Premier League XIs: Cantona and the first season foreigners

Let’s forget our furloughing fury for a moment and remember a simpler time, when the Premier League was in its infancy and foreign imports were a rare delicacy. Here’s a First Season Foreigners XI…


Goalkeeper: Peter Schmeichel
A Danish legend and perhaps the greatest goalkeeper the Premier League has ever seen (not that he didn’t have the odd bad game), Peter Schemeichel joined Manchester United in 1991. The move was seen as a potential risk at first, but Alex Ferguson knew he needed an upgrade on Les Sealey, who had been first choice for most of the 1990-91 season. It turned out pretty well for the club; they finished second in the last ever First Division season before going one better the following year. Schmeichel’s furious passion and determination as well as his incredible shot-stopping and distribution helped United take the next step in their bid for domestic and European success. Your goalkeeper challenge for the day is trying to remember the nine other foreign goalkeepers who made an appearance in the 1992/93 Premier League season.


Right-back: Roland Nilsson
Nilsson fends off competition from fellow Scandinavian Gunnar Halle of Oldham Athletic (cue younger fans double-taking at Oldham Athletic being a Premier League club) for the right-back spot in the team. The Swedish hero had already spent two-and-a-half years getting used to the Yorkshire tones of David Hirst and co in Sheffield by the time the Premier League commenced in 1992. The only other foreigner in the Sheffield Wednesday ranks at the time was USA international and future film star John Harkes.


Centre-back: Henning Berg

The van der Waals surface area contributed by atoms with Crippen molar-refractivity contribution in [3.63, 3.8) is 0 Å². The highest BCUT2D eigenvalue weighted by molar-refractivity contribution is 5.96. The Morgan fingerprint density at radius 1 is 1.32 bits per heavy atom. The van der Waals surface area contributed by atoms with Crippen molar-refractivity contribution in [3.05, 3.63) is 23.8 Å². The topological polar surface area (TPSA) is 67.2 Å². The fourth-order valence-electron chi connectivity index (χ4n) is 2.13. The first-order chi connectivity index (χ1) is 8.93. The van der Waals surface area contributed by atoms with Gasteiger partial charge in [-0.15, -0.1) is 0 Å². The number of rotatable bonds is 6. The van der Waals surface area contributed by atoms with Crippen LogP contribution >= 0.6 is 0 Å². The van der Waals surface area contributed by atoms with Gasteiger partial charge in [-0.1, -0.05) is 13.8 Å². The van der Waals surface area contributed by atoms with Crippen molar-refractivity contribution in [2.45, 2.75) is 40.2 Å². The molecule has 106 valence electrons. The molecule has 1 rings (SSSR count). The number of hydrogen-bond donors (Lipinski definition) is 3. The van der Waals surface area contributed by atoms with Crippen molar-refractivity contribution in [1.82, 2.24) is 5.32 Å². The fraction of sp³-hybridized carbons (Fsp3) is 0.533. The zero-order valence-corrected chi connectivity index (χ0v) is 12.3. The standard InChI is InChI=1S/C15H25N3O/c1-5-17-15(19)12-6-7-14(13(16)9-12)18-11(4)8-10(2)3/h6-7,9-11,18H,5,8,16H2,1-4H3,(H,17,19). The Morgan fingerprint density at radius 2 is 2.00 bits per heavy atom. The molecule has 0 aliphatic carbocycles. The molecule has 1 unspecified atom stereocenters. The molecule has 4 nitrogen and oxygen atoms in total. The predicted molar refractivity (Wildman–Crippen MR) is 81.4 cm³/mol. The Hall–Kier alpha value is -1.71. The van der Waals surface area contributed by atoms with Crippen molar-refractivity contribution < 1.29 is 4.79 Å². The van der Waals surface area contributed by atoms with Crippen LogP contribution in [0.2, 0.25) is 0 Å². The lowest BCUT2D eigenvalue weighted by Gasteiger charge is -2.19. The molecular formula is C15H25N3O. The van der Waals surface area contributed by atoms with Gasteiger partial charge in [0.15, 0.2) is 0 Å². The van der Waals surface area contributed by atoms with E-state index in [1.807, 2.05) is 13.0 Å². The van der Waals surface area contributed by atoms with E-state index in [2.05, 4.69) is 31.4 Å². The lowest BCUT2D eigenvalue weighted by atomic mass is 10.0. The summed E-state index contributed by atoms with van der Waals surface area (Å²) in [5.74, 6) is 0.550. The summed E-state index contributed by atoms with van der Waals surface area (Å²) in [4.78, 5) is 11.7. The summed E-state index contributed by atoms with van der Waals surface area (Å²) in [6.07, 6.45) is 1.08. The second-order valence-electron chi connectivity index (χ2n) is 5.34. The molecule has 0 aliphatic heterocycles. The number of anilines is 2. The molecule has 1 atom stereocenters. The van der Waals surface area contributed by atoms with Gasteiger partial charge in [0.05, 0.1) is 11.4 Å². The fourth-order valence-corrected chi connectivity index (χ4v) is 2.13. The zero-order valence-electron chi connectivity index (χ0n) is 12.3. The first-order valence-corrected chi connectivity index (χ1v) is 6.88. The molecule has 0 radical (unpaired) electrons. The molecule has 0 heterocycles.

Blackburn Rovers were a club on the up in 1992. Bankrolled by Jack Walker’s wealth, they had won promotion from the old Second Division to earn a place in the newly formed Premier League. Walker purchased Alan Shearer from Southampton for a British record fee but wasn’t going to stop at buying England’s best talents. Blackburn also signed up-and-coming defenders Henning Berg and Patrik Andersson to cement their position in the top flight. Andersson didn’t stay around for long, but Berg turned out to be one of Norway’s finest exports. It was just a shame for Walker that he didn’t see the same potential in Zinedine Zidane, preferring England’s late debutant Tim Sherwood in midfield.


Centre-back: Gudni Bergsson
Bergsson joined Tottenham in 1988, the same year Geordie legend Paul Gascoigne arrived at White Hart Lane. The Icelandic defender proved to be a dependable and versatile player under the management of Terry Venables. By 1992, Gazza was gone but Bergsson remained as one of three foreigners in Tottenham Hotspur’s first ever Premier League squad, along with goalkeeper _________ (you’ll have to guess) and the Spaniard Nayim. Former Spurs youth player David Beckham certainly picked up a trick from Nayim, who once scored from (almost) the half-way line against Arsenal whilst playing for Real Zaragoza.


Left-back: Stig Inge Bjornebye
The Norwegian Premier League XI left-back, Bjornebye was part of a Liverpool squad that had already embraced foreign imports into their ranks. A long-standing African goalkeeper was already at the club when Bjornebye arrived, as well as Jan Molby and football blooper show favourite Ronny Rosenthal. The less said about Torben Piechnik and Istvan Kozma the better (feel free to send in your worst Premier League foreign signings XI).


Right wing: Andrei Kanchelskis